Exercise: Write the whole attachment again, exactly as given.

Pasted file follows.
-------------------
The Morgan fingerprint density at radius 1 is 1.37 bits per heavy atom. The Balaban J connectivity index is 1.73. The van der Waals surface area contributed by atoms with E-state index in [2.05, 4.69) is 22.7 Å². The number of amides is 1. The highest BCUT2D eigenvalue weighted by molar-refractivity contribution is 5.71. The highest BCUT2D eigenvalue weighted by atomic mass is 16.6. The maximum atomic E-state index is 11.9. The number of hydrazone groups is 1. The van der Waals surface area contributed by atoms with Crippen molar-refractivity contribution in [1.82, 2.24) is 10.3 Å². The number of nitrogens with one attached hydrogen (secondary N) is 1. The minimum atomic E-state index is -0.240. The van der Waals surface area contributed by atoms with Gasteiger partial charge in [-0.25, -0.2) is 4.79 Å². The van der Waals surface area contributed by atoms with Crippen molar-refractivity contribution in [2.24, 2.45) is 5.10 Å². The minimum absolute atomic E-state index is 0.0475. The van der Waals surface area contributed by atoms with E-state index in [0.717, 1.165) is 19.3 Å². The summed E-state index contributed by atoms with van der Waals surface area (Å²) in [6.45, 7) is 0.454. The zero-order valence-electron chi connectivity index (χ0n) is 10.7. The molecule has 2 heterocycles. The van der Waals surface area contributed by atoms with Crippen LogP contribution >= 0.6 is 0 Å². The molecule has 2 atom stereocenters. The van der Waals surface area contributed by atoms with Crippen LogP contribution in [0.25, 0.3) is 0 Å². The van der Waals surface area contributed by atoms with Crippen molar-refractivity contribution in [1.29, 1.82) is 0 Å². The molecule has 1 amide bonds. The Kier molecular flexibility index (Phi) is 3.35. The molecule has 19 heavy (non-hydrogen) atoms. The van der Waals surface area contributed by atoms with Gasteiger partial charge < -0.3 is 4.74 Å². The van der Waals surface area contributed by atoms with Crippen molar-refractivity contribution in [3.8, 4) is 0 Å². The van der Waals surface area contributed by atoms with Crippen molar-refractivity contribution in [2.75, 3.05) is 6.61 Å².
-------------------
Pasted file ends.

The Morgan fingerprint density at radius 1 is 1.37 bits per heavy atom. The Balaban J connectivity index is 1.73. The van der Waals surface area contributed by atoms with E-state index in [2.05, 4.69) is 22.7 Å². The number of amides is 1. The highest BCUT2D eigenvalue weighted by molar-refractivity contribution is 5.71. The highest BCUT2D eigenvalue weighted by atomic mass is 16.6. The maximum atomic E-state index is 11.9. The number of hydrazone groups is 1. The van der Waals surface area contributed by atoms with Crippen molar-refractivity contribution in [1.82, 2.24) is 10.3 Å². The number of nitrogens with one attached hydrogen (secondary N) is 1. The minimum atomic E-state index is -0.240. The van der Waals surface area contributed by atoms with Gasteiger partial charge in [-0.25, -0.2) is 4.79 Å². The van der Waals surface area contributed by atoms with Crippen molar-refractivity contribution in [2.24, 2.45) is 5.10 Å². The minimum absolute atomic E-state index is 0.0475. The van der Waals surface area contributed by atoms with E-state index in [0.717, 1.165) is 19.3 Å². The summed E-state index contributed by atoms with van der Waals surface area (Å²) in [6.45, 7) is 0.454. The zero-order valence-electron chi connectivity index (χ0n) is 10.7. The molecule has 2 heterocycles. The van der Waals surface area contributed by atoms with Crippen LogP contribution >= 0.6 is 0 Å². The molecule has 2 atom stereocenters. The van der Waals surface area contributed by atoms with Crippen LogP contribution in [0.25, 0.3) is 0 Å². The van der Waals surface area contributed by atoms with Crippen molar-refractivity contribution in [1.29, 1.82) is 0 Å². The molecule has 1 amide bonds. The Kier molecular flexibility index (Phi) is 3.35. The molecule has 19 heavy (non-hydrogen) atoms. The van der Waals surface area contributed by atoms with Gasteiger partial charge < -0.3 is 4.74 Å². The van der Waals surface area contributed by atoms with Crippen molar-refractivity contribution in [3.8, 4) is 0 Å². The van der Waals surface area contributed by atoms with Crippen molar-refractivity contribution in [2.75, 3.05) is 6.61 Å².